Mobility cards that offer an all-in-one solution for all your employees’ professional travel are still relatively unknown, but work very well. They allow you to book and pay for all necessary means of transport, from leased cars, public transport and taxis to shared mobility of bicycles, scooters and cars. Employees can also use them to fill up their lease cars, charge them and pay for parking and car wash.

Mobility platforms and apps go one step further: they offer the ideal multimodal solution in real time, depending on needs and traffic conditions. For example, taking the car to the outskirts of Brussels and then switching to an electric scooter or, in nice weather, biking to the office. The user of the mobility app can also buy a ticket directly from the suitable mobility provider, with a mobility budget that the employer makes available via a linked mobility platform. Such a platform allows employers to customise their mobility policy to meet their specific needs. This way, all employee mobility solutions are managed on the same platform. Moreover, all this is directly linked to the payroll of the payroll service provider. Thanks to the platform, the actual situation is displayed at all times and wages are always calculated correctly, taking into account individual mobility plans and expenses.

Say goodbye to congestion and administrative hassle, and hello to sustainable mobility!

Do you want a mobility policy that responds to the ever-changing needs of your employees and is committed to sustainability? Our experts will be happy to help you.

Mobility solutions are offered by Arval Belgium SA/NV via BNP Paribas Fortis SA/NV, Montagne du Parc/Warandeberg 3, B-1000 Brussels, Brussels Register of Companies VAT BE0403.199.702.
The information provided here does not constitute an offer. An offer will be made only after your dossier has been accepted and shall always be subject to the general terms and conditions of Arval Belgium SA/NV.

Article

01.07.2022

CO² Value Europe: a partnership for a circular carbon economy

The bank is partnering with CO² Value Europe, an organisation that aims to deploy technologies for capturing and using CO² as a raw material.

What if it was possible to capture CO2 for recycling and use it as a raw material, rather than relying on fossil carbon? At CO2 Value Europe, this is not a futuristic vision, but a very concrete ambition, based on the concept of Carbon Capture Utilisation (CCU). These technologies are being rolled out to more and more industrial players and have the potential to make a real difference in the fight against climate change.

The birth of a solution

“For many industrial sectors, completely eliminating carbon is very difficult, if not impossible”, says Célia Sapart, Director of Communications and Climate Science at CO2 Value Europe. "It’s not just about reducing our CO2 emissions to meet climate targets. It's also about developing a circular carbon economy, capturing CO2 from industrial fumes or directly from the atmosphere and transforming it into different types of products needed, such as building materials, basic chemicals and renewable fuels. It is therefore a question of reducing our emissions while at the same time 'de-fossilising' our economy.”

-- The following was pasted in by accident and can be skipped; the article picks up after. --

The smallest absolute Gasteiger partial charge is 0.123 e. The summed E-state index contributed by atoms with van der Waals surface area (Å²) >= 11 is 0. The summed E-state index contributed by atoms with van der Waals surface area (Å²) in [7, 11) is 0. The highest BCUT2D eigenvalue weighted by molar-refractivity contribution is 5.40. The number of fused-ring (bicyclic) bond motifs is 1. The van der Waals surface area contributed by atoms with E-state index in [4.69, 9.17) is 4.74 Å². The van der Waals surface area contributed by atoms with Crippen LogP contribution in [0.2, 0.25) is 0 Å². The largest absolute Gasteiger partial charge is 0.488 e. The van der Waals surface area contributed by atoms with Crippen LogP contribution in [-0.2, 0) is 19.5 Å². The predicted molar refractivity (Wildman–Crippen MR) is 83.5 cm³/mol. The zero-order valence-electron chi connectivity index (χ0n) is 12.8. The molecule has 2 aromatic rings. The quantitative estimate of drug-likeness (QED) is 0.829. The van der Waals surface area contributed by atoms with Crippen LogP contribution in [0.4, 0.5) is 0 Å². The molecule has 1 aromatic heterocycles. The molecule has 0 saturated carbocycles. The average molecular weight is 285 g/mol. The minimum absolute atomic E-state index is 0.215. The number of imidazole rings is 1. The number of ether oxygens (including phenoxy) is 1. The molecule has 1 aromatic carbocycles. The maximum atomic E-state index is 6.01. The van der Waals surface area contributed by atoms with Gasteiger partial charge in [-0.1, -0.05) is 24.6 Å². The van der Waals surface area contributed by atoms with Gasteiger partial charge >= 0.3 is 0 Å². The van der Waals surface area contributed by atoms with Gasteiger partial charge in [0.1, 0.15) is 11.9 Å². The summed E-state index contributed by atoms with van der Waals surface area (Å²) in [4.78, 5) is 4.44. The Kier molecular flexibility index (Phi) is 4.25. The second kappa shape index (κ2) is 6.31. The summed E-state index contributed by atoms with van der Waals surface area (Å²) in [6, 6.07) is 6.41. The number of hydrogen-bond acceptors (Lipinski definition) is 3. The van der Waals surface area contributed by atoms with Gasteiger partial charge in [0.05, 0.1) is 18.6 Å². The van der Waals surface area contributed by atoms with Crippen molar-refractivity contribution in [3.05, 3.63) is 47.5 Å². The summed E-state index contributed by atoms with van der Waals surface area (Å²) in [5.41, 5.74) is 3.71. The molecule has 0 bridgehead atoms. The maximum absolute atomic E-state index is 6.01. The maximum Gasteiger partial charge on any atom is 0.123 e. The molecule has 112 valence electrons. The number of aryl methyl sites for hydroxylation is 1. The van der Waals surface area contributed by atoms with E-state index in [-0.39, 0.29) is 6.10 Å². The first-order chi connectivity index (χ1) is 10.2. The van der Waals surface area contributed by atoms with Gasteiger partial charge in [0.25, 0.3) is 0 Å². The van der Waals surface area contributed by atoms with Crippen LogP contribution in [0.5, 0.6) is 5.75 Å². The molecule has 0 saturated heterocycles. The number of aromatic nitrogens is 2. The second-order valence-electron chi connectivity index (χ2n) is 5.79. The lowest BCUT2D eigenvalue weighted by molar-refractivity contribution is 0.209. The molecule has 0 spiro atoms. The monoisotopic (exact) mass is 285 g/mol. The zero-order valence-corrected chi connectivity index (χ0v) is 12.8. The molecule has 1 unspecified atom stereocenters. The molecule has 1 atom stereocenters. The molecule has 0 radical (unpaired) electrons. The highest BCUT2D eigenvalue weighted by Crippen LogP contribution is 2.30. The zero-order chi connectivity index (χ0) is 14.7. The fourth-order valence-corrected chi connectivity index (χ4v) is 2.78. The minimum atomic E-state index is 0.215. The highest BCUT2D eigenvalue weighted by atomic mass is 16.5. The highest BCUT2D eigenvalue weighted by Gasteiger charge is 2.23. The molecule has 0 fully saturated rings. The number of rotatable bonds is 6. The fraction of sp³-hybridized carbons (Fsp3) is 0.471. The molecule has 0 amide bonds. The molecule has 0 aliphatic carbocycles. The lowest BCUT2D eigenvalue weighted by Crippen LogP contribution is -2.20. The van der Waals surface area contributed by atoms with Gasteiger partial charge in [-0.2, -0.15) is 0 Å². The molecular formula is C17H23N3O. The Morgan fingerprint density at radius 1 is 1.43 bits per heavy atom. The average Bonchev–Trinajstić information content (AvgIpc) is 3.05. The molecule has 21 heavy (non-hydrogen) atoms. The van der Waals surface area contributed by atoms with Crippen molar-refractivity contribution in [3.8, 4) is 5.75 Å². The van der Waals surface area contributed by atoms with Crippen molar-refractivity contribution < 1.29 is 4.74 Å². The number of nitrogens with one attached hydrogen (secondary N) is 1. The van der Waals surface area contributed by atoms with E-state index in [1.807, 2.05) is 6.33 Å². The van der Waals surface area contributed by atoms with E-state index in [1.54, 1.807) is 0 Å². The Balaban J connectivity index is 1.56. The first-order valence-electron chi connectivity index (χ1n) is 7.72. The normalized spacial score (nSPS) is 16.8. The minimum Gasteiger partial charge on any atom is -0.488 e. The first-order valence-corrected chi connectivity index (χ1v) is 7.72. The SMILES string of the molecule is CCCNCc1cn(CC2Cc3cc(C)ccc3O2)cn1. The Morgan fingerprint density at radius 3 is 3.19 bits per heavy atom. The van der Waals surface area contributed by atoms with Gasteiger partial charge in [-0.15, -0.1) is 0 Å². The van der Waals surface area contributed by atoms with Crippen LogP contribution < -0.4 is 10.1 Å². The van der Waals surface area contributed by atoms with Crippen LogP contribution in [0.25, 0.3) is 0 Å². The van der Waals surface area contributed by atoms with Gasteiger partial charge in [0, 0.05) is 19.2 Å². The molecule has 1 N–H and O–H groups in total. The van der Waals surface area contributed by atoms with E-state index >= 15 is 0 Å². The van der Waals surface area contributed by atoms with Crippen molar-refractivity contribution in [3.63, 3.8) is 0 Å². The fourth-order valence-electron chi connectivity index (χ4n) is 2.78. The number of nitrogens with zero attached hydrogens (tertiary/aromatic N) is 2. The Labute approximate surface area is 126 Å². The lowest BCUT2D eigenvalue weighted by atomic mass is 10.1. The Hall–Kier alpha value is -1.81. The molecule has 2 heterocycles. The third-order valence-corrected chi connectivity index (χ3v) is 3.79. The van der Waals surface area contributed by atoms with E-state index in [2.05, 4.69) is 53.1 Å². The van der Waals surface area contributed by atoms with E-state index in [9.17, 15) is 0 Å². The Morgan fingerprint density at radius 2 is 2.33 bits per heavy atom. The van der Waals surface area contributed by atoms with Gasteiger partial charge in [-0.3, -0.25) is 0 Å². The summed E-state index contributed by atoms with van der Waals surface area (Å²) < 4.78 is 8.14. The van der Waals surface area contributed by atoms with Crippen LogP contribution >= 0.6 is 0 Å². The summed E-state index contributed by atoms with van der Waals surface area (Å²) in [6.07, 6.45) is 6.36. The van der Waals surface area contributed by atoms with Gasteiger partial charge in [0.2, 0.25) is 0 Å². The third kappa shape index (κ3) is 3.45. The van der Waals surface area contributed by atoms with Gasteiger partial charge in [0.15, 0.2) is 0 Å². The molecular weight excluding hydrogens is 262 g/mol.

One billion tonnes of CO2 every year

A crazy project? On the contrary! “Many initiatives are developing and things are speeding up, but today there is a lack of a legislative and regulatory framework to move up a gear", says Sapart. "Contributing to defining this framework is also one of the key reasons for creating CO2 Value Europe, as our aim is to enable CCU technologies that have a scientifically proven positive impact on our environment to be developed on a large scale. To this end, we lobby the European authorities to ensure that the concept of the CCU is properly considered and taken into account, for example in the European Emissions Trading Scheme (ETS). We are convinced that these technologies, developed in a clearly defined and regulated context, will make a difference and can lead to a significant reduction in CO2 emissions every year, as several studies from the latest IPCC assessment report reveal.”

An exchange of expertise

“We see this new partnership with BNP Paribas Fortis as a true sharing of knowledge”, says Anastasios Perimenis, Secretary General at CO2 Value Europe. "In order to accelerate the transition and make the first big projects happen and inspire others, we need financial support. BNP Paribas Fortis can help us understand which criteria are important to help finance the most promising CCU projects and put us in touch with key players. For our part, we bring our multidisciplinary knowledge and expertise on the CCU to increase investments in technologies that contribute to the transition to a circular, more sustainable and de-fossilised industry.”

Our support as a bank

“We are very excited to work with CO2 Value Europe”, says Didier Beauvois, Head of Corporate Banking and Member of the Executive Board of BNP Paribas Fortis. "To empower its impact on the climate, but also to encourage the creation of a new circular and industrial value chain. At BNP Paribas Fortis, we share CO2 Value Europe's ambition and want to play our role as a banker to the full, contributing to the development of innovative solutions that will make our economy more resilient and sustainable.”

Putting our expertise and relationships at the service of those seeking solutions for a better and more environmentally friendly industry: another example of Positive Banking.

Find out more

Visit the CO2 Value Europe website.